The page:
This tiny house in Tokyo boasts of a funnel-shaped roof that doubles as a skylight!

Moving to Tokyo with his wife, architect Takeshi Hosaka found a tiny nook of the urban world to build his modest, single-story, micro-home. The tiny home, called Love2 House occupies a total of around 30 meters of Tokyo pavement in the Bunkyo district, decreasing the total area of their previous living space by seven meters. Hosaka designed his Tokyo-based micro-home with both simple pleasure and realistic practicality in mind.

Inspired by Roman villas, Hosaka aimed to bring the restful repose that comes with country living to the city world, so he focused on how he could create a home that catered to studying, bathing, the theater, music, and gastronomy. The micro-home is equipped with a bathroom, which includes a toilet and washing area, a bedroom that shares an entry with a small, outdoor garden space, a practical kitchen area to concoct healthful meals, a study and dining table area for lounging or productivity, and finally a storage area where the laundry facilities and bulkier, electronic items are found. Love2 House embraces the natural bustle of the Tokyo lifestyle by easily slipping into a vacant alcove between two traditionally urban living spaces, and also encases a full, 19 meters of living space between its reinforced concrete walls. Crowning the concrete micro-home is the main event, Hosaka’s funnel-roof.

Hosaka had to prepare for three months of winter, during which his Love2 House would not receive any direct sunlight. Hosaka’s solution was a curved roof whose exposed vertex produced a pocket of skylight to fill up the single-story micro-home with plenty of natural bright light from the sun, no matter the season. On the winter daylight dilemma, Hosaka says,  “In the winter, the two skylights effectively bring soft sunlight into the house and in the summer the house is filled with brilliant sunshine like in a tropical country.” The roof is also protected from weather changes and forces for the exterior panels are clad with galvanized aluminum, which helps preserve metallic surfaces from rusting due to corrosion and oxidation. The unexpected largeness of the micro-home comes through with the slightly curved, tall ceilings that seem to expand the entire floor space with lots of open-air and natural sunlight. While living in one of today’s busiest cities, Hosaka managed to attain the pleasures of country living by architecturally sculpting and designing both into and around the 30 meters of Tokyo pavement where Love2 House nestles.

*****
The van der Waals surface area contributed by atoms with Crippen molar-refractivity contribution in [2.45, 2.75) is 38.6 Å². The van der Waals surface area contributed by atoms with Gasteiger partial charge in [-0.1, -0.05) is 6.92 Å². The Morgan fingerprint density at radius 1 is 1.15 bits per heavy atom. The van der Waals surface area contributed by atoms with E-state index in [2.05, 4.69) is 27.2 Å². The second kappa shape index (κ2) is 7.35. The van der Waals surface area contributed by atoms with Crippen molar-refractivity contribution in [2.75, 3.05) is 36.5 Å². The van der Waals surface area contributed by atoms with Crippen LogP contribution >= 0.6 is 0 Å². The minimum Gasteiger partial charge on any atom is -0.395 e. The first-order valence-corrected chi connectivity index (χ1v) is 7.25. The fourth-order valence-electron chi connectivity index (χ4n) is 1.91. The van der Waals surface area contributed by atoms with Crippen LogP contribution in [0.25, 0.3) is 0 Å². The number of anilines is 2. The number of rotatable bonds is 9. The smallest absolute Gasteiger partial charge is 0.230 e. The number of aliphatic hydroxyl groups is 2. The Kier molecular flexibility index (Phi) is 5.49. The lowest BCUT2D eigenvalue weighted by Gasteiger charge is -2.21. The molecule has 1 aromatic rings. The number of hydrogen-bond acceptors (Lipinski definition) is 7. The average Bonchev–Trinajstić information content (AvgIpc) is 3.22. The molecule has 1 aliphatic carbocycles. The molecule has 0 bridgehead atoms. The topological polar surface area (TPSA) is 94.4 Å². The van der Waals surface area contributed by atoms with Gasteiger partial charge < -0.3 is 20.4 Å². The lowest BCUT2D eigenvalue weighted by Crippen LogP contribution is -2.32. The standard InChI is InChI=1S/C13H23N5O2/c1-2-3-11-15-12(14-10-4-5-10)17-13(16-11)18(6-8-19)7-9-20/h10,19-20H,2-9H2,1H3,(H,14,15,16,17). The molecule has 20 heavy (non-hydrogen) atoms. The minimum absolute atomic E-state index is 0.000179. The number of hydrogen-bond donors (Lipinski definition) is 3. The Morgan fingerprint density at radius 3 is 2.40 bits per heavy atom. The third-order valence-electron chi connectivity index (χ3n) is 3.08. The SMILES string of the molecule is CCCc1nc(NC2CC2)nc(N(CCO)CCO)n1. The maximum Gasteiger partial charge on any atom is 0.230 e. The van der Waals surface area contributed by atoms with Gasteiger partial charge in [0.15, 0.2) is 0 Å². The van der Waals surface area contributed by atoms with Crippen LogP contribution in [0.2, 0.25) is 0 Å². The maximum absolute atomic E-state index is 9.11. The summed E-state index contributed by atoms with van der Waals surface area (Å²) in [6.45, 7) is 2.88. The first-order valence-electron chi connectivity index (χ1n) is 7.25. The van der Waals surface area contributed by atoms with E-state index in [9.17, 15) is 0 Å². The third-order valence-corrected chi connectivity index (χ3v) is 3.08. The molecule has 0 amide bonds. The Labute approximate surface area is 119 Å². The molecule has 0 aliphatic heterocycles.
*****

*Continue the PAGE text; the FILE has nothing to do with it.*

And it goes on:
Designer: Takeshi Hosaka